Infrastructures are ecologies of numerous systems, each with unique origins and goals, which are made to interoperate by means of standards, socket layers, social practices, norms, and individual behaviours. This course examines how information infrastructures form, how they change, and how they shape (and are shaped by) social and cultural forces. Particular focus is paid to libraries, archives, scientific research practices, the Internet, the World Wide Web, and cyber-infrastructures. The course includes an examination of the role of standards, such as library catalogues, classification systems, TCP/IP, HTML, and metadata standards, and changing social structures and knowledge practices, such as scientific disciplines, professional societies, and universities. Finally, the course engages with broad theories of infrastructure and foreground the usually hidden aspects of infrastructures, be they material, informational, or structural.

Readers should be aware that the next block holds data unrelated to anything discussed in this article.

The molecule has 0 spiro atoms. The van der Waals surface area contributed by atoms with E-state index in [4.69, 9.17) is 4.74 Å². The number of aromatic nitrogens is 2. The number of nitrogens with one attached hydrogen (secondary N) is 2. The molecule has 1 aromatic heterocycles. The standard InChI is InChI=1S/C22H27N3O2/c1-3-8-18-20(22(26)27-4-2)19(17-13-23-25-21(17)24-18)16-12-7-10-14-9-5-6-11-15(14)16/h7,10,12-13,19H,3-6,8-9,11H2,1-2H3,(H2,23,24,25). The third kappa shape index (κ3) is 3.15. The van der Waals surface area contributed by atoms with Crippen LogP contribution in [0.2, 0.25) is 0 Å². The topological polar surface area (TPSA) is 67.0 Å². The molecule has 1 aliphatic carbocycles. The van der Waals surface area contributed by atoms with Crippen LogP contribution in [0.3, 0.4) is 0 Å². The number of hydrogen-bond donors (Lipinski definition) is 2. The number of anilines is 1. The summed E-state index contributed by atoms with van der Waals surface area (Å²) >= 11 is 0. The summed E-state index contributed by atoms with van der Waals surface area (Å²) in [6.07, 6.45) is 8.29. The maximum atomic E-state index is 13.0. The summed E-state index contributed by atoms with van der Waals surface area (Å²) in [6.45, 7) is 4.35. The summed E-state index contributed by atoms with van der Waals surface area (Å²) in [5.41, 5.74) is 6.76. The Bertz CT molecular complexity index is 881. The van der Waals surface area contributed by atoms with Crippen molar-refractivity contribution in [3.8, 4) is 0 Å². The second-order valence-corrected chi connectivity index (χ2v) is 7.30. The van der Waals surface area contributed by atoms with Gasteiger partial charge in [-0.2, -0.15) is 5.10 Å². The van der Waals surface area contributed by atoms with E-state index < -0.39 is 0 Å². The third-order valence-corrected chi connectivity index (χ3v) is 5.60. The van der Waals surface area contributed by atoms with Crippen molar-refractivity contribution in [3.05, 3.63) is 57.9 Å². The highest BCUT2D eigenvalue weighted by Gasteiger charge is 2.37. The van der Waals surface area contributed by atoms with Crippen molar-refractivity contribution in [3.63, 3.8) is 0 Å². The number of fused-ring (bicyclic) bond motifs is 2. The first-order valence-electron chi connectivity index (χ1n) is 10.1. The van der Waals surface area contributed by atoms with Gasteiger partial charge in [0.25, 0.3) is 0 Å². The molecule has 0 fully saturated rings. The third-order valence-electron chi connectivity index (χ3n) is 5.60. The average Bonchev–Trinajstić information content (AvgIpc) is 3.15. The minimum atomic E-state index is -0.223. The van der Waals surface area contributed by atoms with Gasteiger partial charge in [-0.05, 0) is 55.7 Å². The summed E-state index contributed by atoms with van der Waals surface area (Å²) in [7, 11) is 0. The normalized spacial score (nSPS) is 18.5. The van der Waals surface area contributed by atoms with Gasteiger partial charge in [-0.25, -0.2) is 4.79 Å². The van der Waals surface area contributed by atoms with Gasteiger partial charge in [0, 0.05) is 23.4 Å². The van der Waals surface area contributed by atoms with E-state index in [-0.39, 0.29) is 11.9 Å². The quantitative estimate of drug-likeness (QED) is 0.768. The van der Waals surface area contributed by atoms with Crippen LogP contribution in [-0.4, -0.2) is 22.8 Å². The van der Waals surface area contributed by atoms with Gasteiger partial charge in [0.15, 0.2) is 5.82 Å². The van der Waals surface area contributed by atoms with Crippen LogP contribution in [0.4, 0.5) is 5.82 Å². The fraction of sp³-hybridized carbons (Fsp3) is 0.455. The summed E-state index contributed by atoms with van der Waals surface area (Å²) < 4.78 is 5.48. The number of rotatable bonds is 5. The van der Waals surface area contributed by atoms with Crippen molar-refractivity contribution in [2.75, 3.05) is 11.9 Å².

Effective fall 2017